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Yulara to Alice: a Budgie bonanza!



Recent rains in the Red Centre have replenished waterholes and stimulated the growth of seasonally abundant seeding grasses. It's created ideal breeding conditions for the highly nomadic Budgerigar and birds have flocked to the area in their thousands. Pairs compete for space, where they lay ~4 to 8 eggs. Every hollow, nook and cranny is occupied and the Red River Gums that line watercourses are great habitat trees for the parrots.



A highlight of this leg was watching flocks of several thousand coming in to drink at Redbank Waterhole - what a treat! The sound of their beating wings was breathtaking. In the morning, huge flocks would cautiously come in, landing for just a few moments before taking flight. And while there is safety in numbers, this budgie boom is attracting many predators.



A pair of Australian Hobbies were nesting directly opposite our camp and budgies were on the breakfast menu. We watched in awe as a White-necked Heron swooped into grasses and caught a feeding budgie. Unfortunately for the heron, it lost its catch while repositioning the bird in its bill. Spotted Harrier, Brown Falcon, Whistling Kite and Nankeen Kestrel were seen courting/ nest-building in the area, too.


After lunch, we crossed the mostly dry riverbed and sat on a log by a pool of water. After a short time, a Grey Falcon passed overhead. Unfortunately, the bird didn't hang around for long and we lost sight of it as it passed over the treeline. Wowee, this spot really had the goods (but still no Princess Parrots). We celebrated a great day of birding with a drink, listening as the Red-tailed Black Cockatoos came into roost and watched as the sun went down through the trees. That evening we heard Australian Owlet-nightjars and Barn Owls calling, and spotlighted the owl above our camp during the night with a red-light.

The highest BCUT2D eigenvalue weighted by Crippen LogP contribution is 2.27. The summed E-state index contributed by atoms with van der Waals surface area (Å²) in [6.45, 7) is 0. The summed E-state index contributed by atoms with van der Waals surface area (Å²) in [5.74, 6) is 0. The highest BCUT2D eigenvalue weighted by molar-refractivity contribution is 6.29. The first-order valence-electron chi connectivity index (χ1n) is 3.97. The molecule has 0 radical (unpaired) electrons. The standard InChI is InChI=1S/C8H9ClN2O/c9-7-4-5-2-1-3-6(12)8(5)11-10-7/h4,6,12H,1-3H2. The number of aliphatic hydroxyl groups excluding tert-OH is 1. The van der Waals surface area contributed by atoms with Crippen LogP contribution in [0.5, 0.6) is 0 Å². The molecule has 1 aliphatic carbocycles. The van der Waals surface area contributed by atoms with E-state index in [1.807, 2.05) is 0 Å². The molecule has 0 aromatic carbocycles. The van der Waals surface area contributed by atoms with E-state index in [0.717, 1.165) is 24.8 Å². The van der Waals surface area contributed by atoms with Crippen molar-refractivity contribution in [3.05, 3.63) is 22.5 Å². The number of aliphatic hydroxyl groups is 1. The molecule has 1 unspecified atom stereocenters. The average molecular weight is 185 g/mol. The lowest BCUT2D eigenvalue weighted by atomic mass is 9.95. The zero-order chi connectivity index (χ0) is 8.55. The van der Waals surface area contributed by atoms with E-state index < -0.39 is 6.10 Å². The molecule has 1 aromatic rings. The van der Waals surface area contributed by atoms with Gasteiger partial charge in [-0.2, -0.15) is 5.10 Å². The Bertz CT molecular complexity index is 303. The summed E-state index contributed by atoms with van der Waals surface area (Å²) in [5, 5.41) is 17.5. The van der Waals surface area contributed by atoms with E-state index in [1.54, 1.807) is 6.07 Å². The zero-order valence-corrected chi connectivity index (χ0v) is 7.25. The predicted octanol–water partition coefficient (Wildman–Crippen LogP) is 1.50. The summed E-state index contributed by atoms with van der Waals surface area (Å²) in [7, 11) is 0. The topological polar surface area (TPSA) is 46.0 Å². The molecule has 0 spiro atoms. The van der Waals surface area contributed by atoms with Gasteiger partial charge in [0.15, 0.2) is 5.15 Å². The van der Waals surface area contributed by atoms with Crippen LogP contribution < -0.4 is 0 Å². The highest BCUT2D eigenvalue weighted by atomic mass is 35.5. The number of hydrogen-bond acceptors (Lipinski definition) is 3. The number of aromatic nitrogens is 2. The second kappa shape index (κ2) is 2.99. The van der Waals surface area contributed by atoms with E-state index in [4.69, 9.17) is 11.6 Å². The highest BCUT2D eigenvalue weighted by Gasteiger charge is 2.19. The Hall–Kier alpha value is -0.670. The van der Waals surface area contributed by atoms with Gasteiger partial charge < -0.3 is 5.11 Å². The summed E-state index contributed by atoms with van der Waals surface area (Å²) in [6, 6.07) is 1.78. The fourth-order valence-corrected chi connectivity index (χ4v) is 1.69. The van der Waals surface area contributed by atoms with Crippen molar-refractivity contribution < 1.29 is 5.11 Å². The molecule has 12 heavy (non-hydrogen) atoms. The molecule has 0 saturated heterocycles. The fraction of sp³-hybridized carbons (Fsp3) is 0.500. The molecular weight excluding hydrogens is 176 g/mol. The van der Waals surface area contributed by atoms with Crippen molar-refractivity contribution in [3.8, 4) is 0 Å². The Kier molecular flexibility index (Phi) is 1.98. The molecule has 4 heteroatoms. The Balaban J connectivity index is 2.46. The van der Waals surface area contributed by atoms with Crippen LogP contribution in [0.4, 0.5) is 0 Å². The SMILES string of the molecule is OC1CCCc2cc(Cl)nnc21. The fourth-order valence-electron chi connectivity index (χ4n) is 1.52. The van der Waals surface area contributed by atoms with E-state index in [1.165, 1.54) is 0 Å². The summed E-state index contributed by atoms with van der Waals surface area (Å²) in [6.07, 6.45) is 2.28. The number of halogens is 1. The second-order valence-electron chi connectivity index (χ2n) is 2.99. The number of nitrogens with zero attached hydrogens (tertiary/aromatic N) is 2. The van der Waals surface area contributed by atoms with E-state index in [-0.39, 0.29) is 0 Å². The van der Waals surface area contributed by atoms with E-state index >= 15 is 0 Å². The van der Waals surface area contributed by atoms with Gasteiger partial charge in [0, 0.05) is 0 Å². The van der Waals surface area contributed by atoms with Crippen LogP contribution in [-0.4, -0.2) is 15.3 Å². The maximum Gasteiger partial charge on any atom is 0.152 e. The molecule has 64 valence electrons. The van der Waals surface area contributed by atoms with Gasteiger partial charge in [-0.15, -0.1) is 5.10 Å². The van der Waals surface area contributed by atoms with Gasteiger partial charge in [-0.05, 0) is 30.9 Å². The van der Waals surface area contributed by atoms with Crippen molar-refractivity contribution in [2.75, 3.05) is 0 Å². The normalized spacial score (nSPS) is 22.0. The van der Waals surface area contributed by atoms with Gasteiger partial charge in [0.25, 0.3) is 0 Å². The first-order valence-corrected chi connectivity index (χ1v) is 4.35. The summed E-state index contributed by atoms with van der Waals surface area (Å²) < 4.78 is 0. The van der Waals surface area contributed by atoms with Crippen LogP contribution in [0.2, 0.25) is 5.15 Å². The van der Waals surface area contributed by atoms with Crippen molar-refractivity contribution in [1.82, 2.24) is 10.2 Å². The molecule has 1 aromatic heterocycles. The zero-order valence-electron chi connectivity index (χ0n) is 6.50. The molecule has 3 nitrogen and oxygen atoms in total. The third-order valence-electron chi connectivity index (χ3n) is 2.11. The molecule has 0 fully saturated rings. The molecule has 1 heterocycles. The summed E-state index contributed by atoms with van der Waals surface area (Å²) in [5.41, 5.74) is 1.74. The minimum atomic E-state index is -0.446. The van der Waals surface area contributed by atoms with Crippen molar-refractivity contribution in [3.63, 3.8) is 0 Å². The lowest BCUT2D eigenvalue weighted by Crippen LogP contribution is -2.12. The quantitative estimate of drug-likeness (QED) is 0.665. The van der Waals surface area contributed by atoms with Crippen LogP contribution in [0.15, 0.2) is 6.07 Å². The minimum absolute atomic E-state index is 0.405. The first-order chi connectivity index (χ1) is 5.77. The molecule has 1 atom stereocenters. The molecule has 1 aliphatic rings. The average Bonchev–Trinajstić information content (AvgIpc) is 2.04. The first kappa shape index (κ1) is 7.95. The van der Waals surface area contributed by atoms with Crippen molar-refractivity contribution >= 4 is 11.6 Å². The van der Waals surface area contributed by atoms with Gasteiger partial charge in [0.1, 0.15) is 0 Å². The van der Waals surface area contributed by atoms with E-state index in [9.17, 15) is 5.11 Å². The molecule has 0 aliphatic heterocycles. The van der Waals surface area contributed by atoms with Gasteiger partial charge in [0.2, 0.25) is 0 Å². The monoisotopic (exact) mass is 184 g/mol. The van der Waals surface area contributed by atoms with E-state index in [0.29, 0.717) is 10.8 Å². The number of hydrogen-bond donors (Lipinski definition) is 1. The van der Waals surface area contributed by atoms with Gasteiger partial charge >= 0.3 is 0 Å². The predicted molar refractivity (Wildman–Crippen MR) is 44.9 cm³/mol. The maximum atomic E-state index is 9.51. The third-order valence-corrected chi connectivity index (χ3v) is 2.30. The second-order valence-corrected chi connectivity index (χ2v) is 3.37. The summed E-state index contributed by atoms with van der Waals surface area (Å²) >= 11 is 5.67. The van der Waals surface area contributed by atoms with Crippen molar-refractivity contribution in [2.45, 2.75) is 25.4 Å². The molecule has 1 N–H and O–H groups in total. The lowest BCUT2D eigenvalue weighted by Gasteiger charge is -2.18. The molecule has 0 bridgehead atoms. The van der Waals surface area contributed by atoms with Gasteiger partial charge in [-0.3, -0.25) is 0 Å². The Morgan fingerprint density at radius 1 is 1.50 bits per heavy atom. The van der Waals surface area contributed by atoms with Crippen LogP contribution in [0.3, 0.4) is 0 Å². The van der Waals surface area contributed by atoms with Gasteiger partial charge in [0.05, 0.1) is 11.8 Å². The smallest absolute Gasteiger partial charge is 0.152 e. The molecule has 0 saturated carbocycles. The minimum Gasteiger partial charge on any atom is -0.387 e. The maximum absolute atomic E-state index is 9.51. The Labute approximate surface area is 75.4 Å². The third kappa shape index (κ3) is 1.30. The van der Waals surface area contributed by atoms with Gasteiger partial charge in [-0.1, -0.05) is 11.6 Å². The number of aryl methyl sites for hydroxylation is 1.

Kings Canyon was quite the spectacle and we found a huge roost of Cockatiels in the area, who were feeding young. Rainbow Valley, renowned for its sandstone bluffs and ochre cliffs, was a great stopover on the way to Alice.


In Alice Springs, I searched for Dusky Grasswrens at Heavitree Gap (Ntaripe). It was an overcast and windy day but after three hours and a climb to the top of the range, I found a pair on a rocky outcrop. They hung around for a few seconds then disappeared. As rain droplets were starting to fall, I made my way down and headed back to camp.


It seems as though these grasswrens are everywhere - we sighted them at five other locations in the East- and West- MacDonnell Ranges. Just listen for their contact calls while walking around red rocky rangelands covered with spinifex.


Trephina Gorge and Ruby Gorge were spectacular, with Ruby offering some of the best bush camping in Central Australia. A high clearance four-wheel drive is essential to access this site but if you have the time, it's not to be missed. There was still plenty of water in June when we visited. In the West MacDonnell Ranges, Palm Valley is a must-see.


Black-fronted Dotterels have been a common sight in the area. Given my camera has barely seen the light of day, I thought I'd put the bins (binoculars) down for five minutes and take a photo or two, especially given the gorgeous light at Ruby Gorge.



Central Australia and its birdlife have been amazing but we've headed for warmer climes. Stay tuned for the next update, coming soon.


Side note: Driving between sites can be harrowing with hundreds of birds flying over the road. The Stuart Highway has a speed limit of 130 km/h and it can be a death trap for many birds. Slow down and enjoy the journey.


Thanks for reading.




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